Introducción

Because the latitude E6400 has just one screw to remove to access the upgradable guts, this process takes no more than 5 minutes to do. It's also very easy.

Pictures and text written by ouimetnick.

Partes

No se requieren partes.

Simultaneously slide the battery latches (outlined by the red box) to the dock connector in the middle.
  • Simultaneously slide the battery latches (outlined by the red box) to the dock connector in the middle.

  • This will release the battery. Just slide the battery away from the computer.

  • Open up the computer and press and hold the power button for 5 seconds. This drains any power left inside the computer.

  • This is important, as if electricity remains in the notebook, it can shock you and damage the logic board.

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Loosen the center screw with a philips screw driver. This is the only screw that needs to be loosened.
  • Loosen the center screw with a philips screw driver. This is the only screw that needs to be loosened.

  • It can't be removed as it is captive the the bottom plate.

  • Now slide the plate away from the dock connector.

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  • Locate the RAM slot.

  • the system can hold 2 RAM modules.

  • This unit has 1 module. It is a 1GB one.

  • Push the metal spreaders (shown in the blue rectangle) straight away from the RAM module.

  • The RAM module should pop up to a 45 degree angle.

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  • Pull the RAM module straight out from the way it was raised. (Once it pops up to a 45 degree angle, pull it straight out from its current position).

  • Insert the new RAM into the empty slot, ensuring that the notch in the RAM lines up with the slot (see picture).

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  • Slide the bottom plate on.

  • Slide it to the rear of the notebook. (battery compartment)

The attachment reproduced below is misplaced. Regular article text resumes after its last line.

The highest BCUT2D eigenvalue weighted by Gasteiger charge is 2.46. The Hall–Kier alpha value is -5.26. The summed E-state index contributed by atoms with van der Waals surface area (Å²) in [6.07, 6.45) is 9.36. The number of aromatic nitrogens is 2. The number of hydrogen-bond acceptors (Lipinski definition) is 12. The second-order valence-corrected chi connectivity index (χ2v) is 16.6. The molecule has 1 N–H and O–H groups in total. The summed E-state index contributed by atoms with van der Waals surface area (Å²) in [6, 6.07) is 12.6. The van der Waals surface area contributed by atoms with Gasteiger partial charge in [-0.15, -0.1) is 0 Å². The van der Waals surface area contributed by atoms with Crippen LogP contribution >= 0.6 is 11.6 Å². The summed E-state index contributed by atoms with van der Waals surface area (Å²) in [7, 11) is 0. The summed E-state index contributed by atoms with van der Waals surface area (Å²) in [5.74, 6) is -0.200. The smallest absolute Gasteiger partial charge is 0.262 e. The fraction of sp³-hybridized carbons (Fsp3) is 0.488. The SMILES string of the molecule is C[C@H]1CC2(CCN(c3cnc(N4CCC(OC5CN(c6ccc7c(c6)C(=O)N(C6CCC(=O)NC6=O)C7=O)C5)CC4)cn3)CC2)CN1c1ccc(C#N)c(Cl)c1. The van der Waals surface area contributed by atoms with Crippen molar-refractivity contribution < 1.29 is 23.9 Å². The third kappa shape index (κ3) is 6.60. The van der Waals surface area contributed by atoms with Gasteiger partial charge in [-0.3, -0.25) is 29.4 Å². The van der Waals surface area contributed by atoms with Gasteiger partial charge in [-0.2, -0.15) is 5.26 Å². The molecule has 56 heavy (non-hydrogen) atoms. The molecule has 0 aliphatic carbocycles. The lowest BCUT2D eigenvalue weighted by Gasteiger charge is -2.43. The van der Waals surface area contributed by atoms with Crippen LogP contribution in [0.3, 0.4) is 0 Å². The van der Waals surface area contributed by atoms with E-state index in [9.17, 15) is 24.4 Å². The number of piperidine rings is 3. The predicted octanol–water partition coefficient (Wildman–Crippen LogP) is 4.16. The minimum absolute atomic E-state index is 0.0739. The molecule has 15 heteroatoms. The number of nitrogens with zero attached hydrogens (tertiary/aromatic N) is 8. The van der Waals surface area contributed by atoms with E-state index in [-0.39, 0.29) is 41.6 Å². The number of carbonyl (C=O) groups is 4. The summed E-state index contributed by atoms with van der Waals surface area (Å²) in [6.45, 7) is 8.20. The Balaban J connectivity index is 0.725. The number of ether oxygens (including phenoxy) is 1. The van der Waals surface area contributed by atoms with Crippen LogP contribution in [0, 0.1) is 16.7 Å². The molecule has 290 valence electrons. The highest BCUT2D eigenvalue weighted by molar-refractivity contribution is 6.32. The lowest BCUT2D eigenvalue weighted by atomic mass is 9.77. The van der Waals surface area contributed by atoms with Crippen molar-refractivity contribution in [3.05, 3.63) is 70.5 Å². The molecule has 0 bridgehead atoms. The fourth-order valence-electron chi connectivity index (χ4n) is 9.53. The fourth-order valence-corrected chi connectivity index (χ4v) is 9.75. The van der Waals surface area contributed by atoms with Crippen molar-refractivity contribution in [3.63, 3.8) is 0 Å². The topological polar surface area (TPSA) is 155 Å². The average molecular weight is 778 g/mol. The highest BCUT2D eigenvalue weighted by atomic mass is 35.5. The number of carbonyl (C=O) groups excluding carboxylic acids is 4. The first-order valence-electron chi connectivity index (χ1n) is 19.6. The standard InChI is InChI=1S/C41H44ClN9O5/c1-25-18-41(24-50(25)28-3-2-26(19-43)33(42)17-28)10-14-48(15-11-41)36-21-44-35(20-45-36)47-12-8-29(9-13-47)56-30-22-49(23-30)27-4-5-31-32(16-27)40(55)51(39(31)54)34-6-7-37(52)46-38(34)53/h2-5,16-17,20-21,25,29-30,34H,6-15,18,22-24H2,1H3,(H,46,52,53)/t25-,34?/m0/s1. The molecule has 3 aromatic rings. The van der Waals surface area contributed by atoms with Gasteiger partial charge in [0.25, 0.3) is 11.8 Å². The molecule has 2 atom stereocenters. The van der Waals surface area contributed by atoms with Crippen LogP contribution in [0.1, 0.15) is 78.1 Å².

• tighten the screw.

  • Do not over-tighten. Doing so will strip the screw.

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  • Slide the battery in until it clicks.

  • Press the power button.

  • AND it works.

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Conclusión

To reassemble your device, follow these instructions in reverse order.

16 personas más completaron esta guía.

Nicholas Ouimet

Miembro Desde 16/10/09

2,115 Reputación

7 Guías creadas

I assume that in Step 4, you install the new memory modules

Peter Bourke - Contestar

When/how to fit the new memory modules is unclear. I have a blue flashing A light and can't start up. Looking for solutions.

Linda - Contestar

It would be helpful to add a link to troubleshooting info here

Linda - Contestar

Instead of "assuming" why not READ all of Step 4; especially the second paragraph, which states: "Insert the new RAM into the empty slot, ensuring that the notch in the RAM lines up with the slot (see picture)."

Nadaword - Contestar

In my case, I needed to add a second memory board (2nd memory slot). If possible, would be interesting to have this additional step included in the guide.

Pedro Pontes - Contestar

I have not yet installed the RAM

Satish - Contestar

This worked perfectly to get past the startup problem. Reseating the memory modules solved it.

pdef - Contestar

With my computer (Which was refurbished before I ever got it as a backup), the single screw had been stripped well beyond even normal levels of being “stripped”, to the point the screw slots looked to be a smooth hole, making it indistinguishable from most rivets. It took the video to help me realize that it was, indeed, the screw holding the back on. Luckily, being a captive screw under some level of spring tension, I was able to open the back without even using a screwdriver, pressing the screw head with my finger and rotating it under pressure - and was able to close it the same way.

Note that while you, at best, only need 2 2GB, or 1 2GB & 1 1GB modules for a 32-bit install (many of these shipped with 2+1, and Vista 32-bit), if you get a refurbished computer that someone has installed a 64-bit version of Windows on, you’ll need to get 2 4GB modules (or a 4 & a 2) to get it to run better than a slow crawl (As in hours to make even tiny updates). And those cost $30-40 used EACH ($100+ new).

Stan Bundy - Contestar

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